German poet, born at Schluchtern, Hesse-Cassel, in Died at Marseilles, March i, 1863.
i8. was called SECUNDUS, to distinguish him from his Loudon, (GIDEON ERNST.) See LAUDON.
uncle of the same name. He fought for the Protestant Loudon, (JOHN CLAUDIUS,) an eminent Scottish
League of Schmalkalden, and afterwards entered the writer on horticulture and agriculture, was born at
civil service of the Elector-Palatine. He became pro- Cambuslang in 1783. Having learned the business of
fessor of medicine at Heidelberg in 1557, and died in a landscape-gardener, he removed to London m 1803.
1560. He owes his fame to Latin elegies and other A few years later he rented a farm, on^ which he tried


Cisalpine writer of the sixteenth 'century.' ,

duction to the Literature of Europe.") large sale. He afterwards produced " Encyclopedia of

Lotichius. See LOTICH, (PETER.) Agriculture," (1825.) and " Encyclopedia of Cottage,

Lotta. See CRABTREE, (LoTTA.) Farm, and Villa Architecture," (1832.) The last was

Lptteri,lot-ta'ree, (ANGELoLuiGl,) an Italian mathe- especially popular. He was editor of the "Gardener's
marician, born in the Milanese in 1760. Among his Magazine," commenced in 1826, and of the "Magazine
works is "The Principles of the Differential and Integral of Natural History," (1828-36.) His industry and ex-
Calculus," (1788.) Died at Milan in 1839. tensive learning were displayed in an expensive work on
Lotti. See LOTH. the trees and shrubs of Britain, entitled " Arboretum el

Lota, lot'i

at Venice about

Lotti, ( r

was noted for mechanical ingenuity, and made several Garden," " Botany for Ladies," and other popular

automata at Florence. About 1628 he was invited by works. Died in 1858.

Philip IV. to Madrid, where he built the theatre linen Louet, loo'J', (GEORGES,) a French jurist, born at

Retire. ! Angers about 1540; died in 1608.

Lotto, lot'to, (LORENZO,) an excellent Italian painter, Lough, luf, (JOHN GRAHAM,) an English sculptor,

was born at Venice about 1490. He worked chiefly at born at Greenhead, in Northumberland. He produced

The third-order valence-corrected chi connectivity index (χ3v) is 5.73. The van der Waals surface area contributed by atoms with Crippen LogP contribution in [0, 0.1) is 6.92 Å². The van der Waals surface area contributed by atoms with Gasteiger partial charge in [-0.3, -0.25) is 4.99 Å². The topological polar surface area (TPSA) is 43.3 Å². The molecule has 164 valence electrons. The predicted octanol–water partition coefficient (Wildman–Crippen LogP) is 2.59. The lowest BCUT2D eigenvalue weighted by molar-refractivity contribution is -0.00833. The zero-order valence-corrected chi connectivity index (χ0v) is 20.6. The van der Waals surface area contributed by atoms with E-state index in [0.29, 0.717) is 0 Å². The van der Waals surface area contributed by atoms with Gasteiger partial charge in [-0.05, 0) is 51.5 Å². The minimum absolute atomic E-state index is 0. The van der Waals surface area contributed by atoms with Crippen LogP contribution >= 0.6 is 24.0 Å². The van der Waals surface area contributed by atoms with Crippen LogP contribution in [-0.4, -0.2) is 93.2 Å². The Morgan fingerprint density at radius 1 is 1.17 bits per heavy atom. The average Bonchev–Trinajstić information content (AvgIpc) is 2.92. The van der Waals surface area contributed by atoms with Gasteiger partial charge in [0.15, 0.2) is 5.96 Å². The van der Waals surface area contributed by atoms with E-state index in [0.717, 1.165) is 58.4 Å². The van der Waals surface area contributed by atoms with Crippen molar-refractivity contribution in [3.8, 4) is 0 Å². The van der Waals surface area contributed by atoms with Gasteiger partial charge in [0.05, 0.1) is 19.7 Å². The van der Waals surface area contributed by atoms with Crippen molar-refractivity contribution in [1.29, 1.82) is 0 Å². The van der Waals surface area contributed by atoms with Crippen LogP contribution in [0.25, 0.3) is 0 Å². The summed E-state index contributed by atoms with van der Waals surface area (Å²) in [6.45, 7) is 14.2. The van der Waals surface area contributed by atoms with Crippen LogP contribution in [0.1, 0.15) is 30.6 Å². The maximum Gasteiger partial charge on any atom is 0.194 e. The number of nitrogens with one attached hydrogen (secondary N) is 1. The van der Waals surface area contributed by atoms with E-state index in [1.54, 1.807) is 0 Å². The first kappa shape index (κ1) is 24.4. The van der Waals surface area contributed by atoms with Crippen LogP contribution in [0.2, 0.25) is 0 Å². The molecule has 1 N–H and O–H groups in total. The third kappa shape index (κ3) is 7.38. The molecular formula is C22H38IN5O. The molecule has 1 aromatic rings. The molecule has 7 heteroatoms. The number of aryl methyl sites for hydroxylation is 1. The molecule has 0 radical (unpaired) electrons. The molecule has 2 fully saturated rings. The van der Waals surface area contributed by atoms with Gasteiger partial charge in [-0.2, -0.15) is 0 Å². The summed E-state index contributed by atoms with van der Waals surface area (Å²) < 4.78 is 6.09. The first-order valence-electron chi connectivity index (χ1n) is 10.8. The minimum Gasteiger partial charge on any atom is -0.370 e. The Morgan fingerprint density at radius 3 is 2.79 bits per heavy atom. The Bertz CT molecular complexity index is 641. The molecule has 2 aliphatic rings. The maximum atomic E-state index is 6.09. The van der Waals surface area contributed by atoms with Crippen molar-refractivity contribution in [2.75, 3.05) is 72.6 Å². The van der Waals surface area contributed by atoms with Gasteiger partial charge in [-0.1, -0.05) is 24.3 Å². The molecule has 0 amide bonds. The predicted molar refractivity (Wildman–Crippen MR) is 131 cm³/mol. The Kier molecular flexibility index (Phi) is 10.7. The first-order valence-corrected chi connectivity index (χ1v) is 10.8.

Bergamo, and had the reputation of being one of the about 1827 an admirable statue of Milo for the Duke of

best painters of the Venetian school. Among his master- Wellington, and went to Italy in 1834. After his return

pieces are several Madonnas at Bergamo. His first home, in 1838, he exhibited "Ophelia,"" Hebe banished,"

bee LOTH. the trees and shrubs ot Britain, entitled - Arooreium ei

lot'tee, (ANTONIO,) an Italian composer, born Fruticetum Britannicum," (1838.) Died in [843.

about 1665; died in 1740. His wife, nt? JANE WEBB, born in iSoS^wrote a

(CosiMO,) a Florentine painter and architect, novel called "The Mummy," "The Ladies' Flower

works are dated about 1515, and his last about 1560.
"His master-pieces," says Lanzi, "place him almost <i"
a level with the first luminaries of the art."

Lotze, lot'seh, (RUDOLPH HERMANN,) an eminent
German philosopher, born at Bautzen, Saxony, May 21,

"The Roman Fruit-Girl," a statue of Victoria, (1845,)
and a statue of Prince Albert, (1847.) Among his
greatest works is a colossal marble group of "Satan
subdued by the Archangel Michael," (1851.) Died 1876.
Loughborough, LORD. See WEDDERBUKN.

1817. He was educated at Zittau and Gottingen, and in Louis, loo'iss, [It. LUIGI, loo-ee'jee,] I., King of Etru-
1838 graduated as doctor of philosophy and of medicine. I r ia, born at Parma in 1773, was the son of Ferdinand
He afterwards lectured on philosophy at Leipsic, and in Duke ot" Parma. In 1795 he married Maria Louisa, a